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Expanding Monterey Bay National Marine Sanctuary – Round Table Discussion on Google+

Expanding Monterey Bay National Marine Sanctuary – Round Table Discussion on Google+

KQED SCIENCE is hosting its first Google+ Hangout On Air round table discussion about the proposed expansion of the Monterey Bay National Marine Sanctuary from 1-2PM PDT.

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Energy Geeks Converge at ACEEE's Boot Camp

Energy Geeks Converge at ACEEE's Boot Camp

Every two years the staff of the magazine I edit, Home Energy, is invited down to the Asilomar Conference Grounds in Pacific Grove, California, to publish a daily newsletter for the biennial ACEEE Summer Study of Energy Efficiency in Buildings.

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Tracking Big Cats to Learn Their Secrets

Tracking Big Cats to Learn Their Secrets

Learning to see the landscape through the eyes of a wild carnivore helps Bay Area residents appreciate the essential ecological roles bobcats, mountain lions, and other predators play in ecosystems. New research shows that lion leftovers feed a surprising diversity of other species.

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KQED Science Fan Spotlight: Dr. Gabriel Roybal

KQED Science Fan Spotlight: Dr. Gabriel Roybal

This week's KQED Science Fan Spotlight features Dr. Gabriel Roybal of San Francisco, CA.

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Stem Cell Breakthrough, Underwater Labs: KQED Science News Round-Up

Stem Cell Breakthrough, Underwater Labs: KQED Science News Round-Up

Here's today's KQED Science round-up of science, nature and environment news from the Bay Area and beyond.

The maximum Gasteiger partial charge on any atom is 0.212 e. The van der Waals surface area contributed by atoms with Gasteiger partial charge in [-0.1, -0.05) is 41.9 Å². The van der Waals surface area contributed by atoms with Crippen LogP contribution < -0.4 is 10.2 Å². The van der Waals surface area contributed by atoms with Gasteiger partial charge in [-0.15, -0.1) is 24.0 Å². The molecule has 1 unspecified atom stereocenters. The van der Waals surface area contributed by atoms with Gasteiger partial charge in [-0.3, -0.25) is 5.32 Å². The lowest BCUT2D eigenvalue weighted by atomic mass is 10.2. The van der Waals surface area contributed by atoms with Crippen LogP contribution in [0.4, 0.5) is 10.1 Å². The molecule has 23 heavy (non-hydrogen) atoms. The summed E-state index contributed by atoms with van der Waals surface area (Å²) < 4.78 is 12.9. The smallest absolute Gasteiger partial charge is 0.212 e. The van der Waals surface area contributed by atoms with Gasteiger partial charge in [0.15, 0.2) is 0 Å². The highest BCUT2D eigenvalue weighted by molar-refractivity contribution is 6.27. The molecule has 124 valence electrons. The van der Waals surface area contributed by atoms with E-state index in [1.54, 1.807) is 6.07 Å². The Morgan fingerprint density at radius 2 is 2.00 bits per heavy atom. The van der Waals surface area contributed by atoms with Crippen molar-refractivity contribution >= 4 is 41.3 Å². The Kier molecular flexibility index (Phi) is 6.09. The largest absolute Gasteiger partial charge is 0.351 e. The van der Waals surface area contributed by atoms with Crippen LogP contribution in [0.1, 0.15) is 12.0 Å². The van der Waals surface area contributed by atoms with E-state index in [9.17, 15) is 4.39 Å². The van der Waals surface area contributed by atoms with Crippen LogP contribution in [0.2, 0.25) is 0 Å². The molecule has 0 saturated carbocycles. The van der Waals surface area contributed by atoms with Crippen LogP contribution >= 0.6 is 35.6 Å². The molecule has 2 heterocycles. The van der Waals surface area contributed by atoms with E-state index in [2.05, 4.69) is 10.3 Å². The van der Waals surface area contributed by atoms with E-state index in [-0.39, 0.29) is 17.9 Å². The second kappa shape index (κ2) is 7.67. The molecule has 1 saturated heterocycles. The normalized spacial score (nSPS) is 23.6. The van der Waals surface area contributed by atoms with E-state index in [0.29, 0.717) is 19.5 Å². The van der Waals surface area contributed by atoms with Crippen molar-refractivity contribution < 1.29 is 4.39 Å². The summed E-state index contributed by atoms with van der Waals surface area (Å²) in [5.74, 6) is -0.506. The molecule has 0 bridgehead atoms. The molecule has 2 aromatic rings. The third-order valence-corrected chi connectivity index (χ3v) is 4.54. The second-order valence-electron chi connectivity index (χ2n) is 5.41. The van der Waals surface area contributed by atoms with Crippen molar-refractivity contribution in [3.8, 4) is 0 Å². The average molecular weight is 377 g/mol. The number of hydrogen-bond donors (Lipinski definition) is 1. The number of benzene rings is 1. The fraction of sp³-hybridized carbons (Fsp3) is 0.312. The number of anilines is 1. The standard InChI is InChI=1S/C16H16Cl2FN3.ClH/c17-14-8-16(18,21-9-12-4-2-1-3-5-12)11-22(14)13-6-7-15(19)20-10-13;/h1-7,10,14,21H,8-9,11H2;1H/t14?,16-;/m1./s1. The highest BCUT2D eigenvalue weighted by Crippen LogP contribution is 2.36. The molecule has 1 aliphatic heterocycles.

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KQED Science Fan Spotlight

KQED Science Fan Spotlight

We'd like to share your stories about why you're passionate about science.

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KQED Science News Round-Up

KQED Science News Round-Up

Here's today's KQED Science round-up of science, nature and environment news from the Bay Area and beyond.

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Farmworkers Pay a Heavy Price for California's Bounty

Farmworkers Pay a Heavy Price for California's Bounty

California farmworkers work long days for about $7.50 an hour to pick fruit in orchards doused with nitrogen fertilizers. A UC Davis study released in March found that nitrates from fertilizers and dairy waste have contaminated groundwater supplies. Because farmworkers live near the fields they work in, they're at high risk for nitrate-contaminated drinking water.

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Celebrate World Oceans Day Today

Celebrate World Oceans Day Today

Celebrate World Ocean Day today, a special day dedicated to the other 71% of our planet. Also, get a new view of our worldwide water resources with a volume model developed by the USGS.

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The Man Who Made California Safe for Mountain Lions

The Man Who Made California Safe for Mountain Lions

More than 40 years ago, Sen. John Dunlap (D-Napa) made conservation history when his mountain lion hunting moratorium passed the California Legislature and became law in 1971. He recalls the fight to pass the bill and his guiding principle, "when in doubt, preserve."